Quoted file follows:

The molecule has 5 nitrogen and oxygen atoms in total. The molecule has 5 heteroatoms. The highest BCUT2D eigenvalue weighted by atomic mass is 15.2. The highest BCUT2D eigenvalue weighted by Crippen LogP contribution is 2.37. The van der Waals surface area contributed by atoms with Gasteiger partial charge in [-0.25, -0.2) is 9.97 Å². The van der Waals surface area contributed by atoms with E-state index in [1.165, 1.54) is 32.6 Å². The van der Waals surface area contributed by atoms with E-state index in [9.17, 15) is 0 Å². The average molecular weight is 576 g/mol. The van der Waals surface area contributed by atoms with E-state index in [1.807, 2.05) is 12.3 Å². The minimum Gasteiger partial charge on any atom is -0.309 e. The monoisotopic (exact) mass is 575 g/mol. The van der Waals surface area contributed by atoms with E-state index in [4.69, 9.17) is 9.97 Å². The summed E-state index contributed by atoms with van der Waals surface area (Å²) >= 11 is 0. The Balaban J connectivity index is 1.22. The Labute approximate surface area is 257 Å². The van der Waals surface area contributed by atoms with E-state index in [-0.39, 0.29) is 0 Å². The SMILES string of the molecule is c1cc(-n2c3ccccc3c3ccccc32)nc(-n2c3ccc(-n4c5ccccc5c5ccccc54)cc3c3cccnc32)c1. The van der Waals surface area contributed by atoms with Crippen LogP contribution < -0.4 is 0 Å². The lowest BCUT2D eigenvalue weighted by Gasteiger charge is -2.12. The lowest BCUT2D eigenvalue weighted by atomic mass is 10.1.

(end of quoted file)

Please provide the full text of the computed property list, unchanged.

The molecule has 5 nitrogen and oxygen atoms in total. The molecule has 5 heteroatoms. The highest BCUT2D eigenvalue weighted by atomic mass is 15.2. The highest BCUT2D eigenvalue weighted by Crippen LogP contribution is 2.37. The van der Waals surface area contributed by atoms with Gasteiger partial charge in [-0.25, -0.2) is 9.97 Å². The van der Waals surface area contributed by atoms with E-state index in [1.165, 1.54) is 32.6 Å². The van der Waals surface area contributed by atoms with E-state index in [9.17, 15) is 0 Å². The average molecular weight is 576 g/mol. The van der Waals surface area contributed by atoms with E-state index in [1.807, 2.05) is 12.3 Å². The minimum Gasteiger partial charge on any atom is -0.309 e. The monoisotopic (exact) mass is 575 g/mol. The van der Waals surface area contributed by atoms with E-state index in [4.69, 9.17) is 9.97 Å². The summed E-state index contributed by atoms with van der Waals surface area (Å²) >= 11 is 0. The Balaban J connectivity index is 1.22. The Labute approximate surface area is 257 Å². The van der Waals surface area contributed by atoms with E-state index in [-0.39, 0.29) is 0 Å². The SMILES string of the molecule is c1cc(-n2c3ccccc3c3ccccc32)nc(-n2c3ccc(-n4c5ccccc5c5ccccc54)cc3c3cccnc32)c1. The van der Waals surface area contributed by atoms with Crippen LogP contribution < -0.4 is 0 Å². The lowest BCUT2D eigenvalue weighted by Gasteiger charge is -2.12. The lowest BCUT2D eigenvalue weighted by atomic mass is 10.1.